Over two-fifths of EV drivers are missing out on the best charging tariffs for their vehicles, according to new research from Delta-EE.
The survey of 1,169 EV owners undertaken by Delta-EE across eight European markets found that 42% are not using a dedicated home charging point to charge their car and are therefore losing out on the best charging tariffs.
It also revealed that less than 50% of people have a time-of-use tariff, enabling them to take advantage of cheaper overnight electricity prices. Additionally, just three in ten EV owners had a specific EV tariff with their energy provider.
Commenting on the research findings, William van der Byl, EV Charging Service Manager at Delta-EE, said: “At a time where the cost of fueling an average family car in the UK has soared to over £100, EV’s deliver huge running cost savings for EV drivers, despite their higher upfront cost. At an average cost of 190p per litre, a family could spend £104.50 to fill up the car and provide just 484 miles of range at 40 miles per gallon. However, for an equivalent EV and average battery size it would cost just £28 to fully charge the car. Scaling this up to £104.50 means that an EV car would be able to travel 1,079 miles for the same cost.
“Despite the incredible savings that can be made in running an EV versus an ICE car, many EV owners are still missing out on easy wins to get the cost of charging their cars even lower. For those with off street parking, installing a dedicated home charging point means that they can get better access to smart charging and cheaper overnight rates. It’s expected the push for managed charging will grow even more over the coming years as more vehicle-to-grid cars come onto the market.”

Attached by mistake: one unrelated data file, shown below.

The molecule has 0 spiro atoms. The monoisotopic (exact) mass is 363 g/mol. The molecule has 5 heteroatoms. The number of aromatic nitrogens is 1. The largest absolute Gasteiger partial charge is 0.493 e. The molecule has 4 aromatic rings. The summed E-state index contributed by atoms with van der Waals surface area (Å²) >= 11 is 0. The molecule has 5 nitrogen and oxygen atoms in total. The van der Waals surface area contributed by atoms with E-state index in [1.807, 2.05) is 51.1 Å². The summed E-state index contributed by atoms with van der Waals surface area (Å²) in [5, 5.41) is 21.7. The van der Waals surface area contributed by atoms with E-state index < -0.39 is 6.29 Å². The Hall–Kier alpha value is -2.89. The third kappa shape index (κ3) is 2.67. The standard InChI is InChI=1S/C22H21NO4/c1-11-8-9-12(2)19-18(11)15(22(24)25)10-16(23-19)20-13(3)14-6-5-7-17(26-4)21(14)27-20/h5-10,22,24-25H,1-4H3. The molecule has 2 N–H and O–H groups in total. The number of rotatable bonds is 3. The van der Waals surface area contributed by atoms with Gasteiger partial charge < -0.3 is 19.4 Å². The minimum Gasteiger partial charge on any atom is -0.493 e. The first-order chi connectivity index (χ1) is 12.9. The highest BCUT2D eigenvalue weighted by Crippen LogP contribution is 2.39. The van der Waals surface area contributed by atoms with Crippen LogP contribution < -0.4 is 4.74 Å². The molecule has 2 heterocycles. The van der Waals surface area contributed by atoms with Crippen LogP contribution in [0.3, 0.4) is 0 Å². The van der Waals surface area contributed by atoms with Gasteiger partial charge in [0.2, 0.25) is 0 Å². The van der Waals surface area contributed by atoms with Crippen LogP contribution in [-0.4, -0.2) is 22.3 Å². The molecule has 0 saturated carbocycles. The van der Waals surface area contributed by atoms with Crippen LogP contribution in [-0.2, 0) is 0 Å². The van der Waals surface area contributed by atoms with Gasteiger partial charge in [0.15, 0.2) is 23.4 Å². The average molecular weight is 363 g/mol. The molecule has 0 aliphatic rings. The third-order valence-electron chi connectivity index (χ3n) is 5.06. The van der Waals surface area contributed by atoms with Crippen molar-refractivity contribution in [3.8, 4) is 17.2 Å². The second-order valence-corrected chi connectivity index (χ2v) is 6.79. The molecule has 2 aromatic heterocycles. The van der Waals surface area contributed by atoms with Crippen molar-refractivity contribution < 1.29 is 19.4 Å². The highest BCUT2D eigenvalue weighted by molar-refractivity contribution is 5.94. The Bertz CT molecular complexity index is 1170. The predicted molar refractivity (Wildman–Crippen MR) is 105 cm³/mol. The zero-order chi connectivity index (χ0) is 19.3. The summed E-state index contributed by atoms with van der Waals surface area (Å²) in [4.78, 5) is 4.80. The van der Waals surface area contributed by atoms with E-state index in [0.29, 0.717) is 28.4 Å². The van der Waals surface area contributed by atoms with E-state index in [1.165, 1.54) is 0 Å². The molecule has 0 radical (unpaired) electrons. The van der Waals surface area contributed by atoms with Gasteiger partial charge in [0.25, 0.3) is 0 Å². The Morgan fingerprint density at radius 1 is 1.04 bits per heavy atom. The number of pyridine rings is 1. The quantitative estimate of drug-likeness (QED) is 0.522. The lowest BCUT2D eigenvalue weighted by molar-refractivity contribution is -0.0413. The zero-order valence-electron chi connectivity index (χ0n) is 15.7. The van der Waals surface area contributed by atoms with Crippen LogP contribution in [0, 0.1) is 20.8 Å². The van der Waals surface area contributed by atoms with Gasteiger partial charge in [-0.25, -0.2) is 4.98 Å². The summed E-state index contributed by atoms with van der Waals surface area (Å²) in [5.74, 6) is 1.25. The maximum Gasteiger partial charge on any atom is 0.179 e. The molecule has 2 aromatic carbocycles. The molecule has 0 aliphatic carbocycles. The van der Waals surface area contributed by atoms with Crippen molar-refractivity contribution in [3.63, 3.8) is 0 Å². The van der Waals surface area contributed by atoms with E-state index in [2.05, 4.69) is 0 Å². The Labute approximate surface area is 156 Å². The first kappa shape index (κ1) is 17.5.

For those without a dedicated home charging point, almost a quarter (24%) indicated that they were planning to get one installed soon while 14% believe that there is no need as a regular electric socket is sufficient. The same number of people (14%) also stated that a dedicated charger was too expensive.
Despite supply chain issues, inflation and the cost of living, the sale of EVs across the EU jumped by over 53% during the first quarter of this year, while sales for diesel and petrol cars both saw continued declines.
Van der Byl added: “While dedicated EV chargers in homes will need to be rapidly scaled up in the coming years, for those that are reliant on public charging the cheapest tariffs may well be out of reach. The industry needs to ensure that those who cannot install a home charger are disadvantaged as little as possible. This means providing access to convenient and low-cost charging at places of work as well as cheap, overnight on-street charging.
“One quick win to make public charging more price competitive is to lower the electricity VAT rate to be in line with that of home electricity (i.e. reduce it from 20% to 5%). Another industry change to make public charging more convenient is to ensure interoperability amongst public chargepoints so an EV driver can access all public chargepoints in the UK with only one subscription/app/RFID card as is commonplace in Europe.”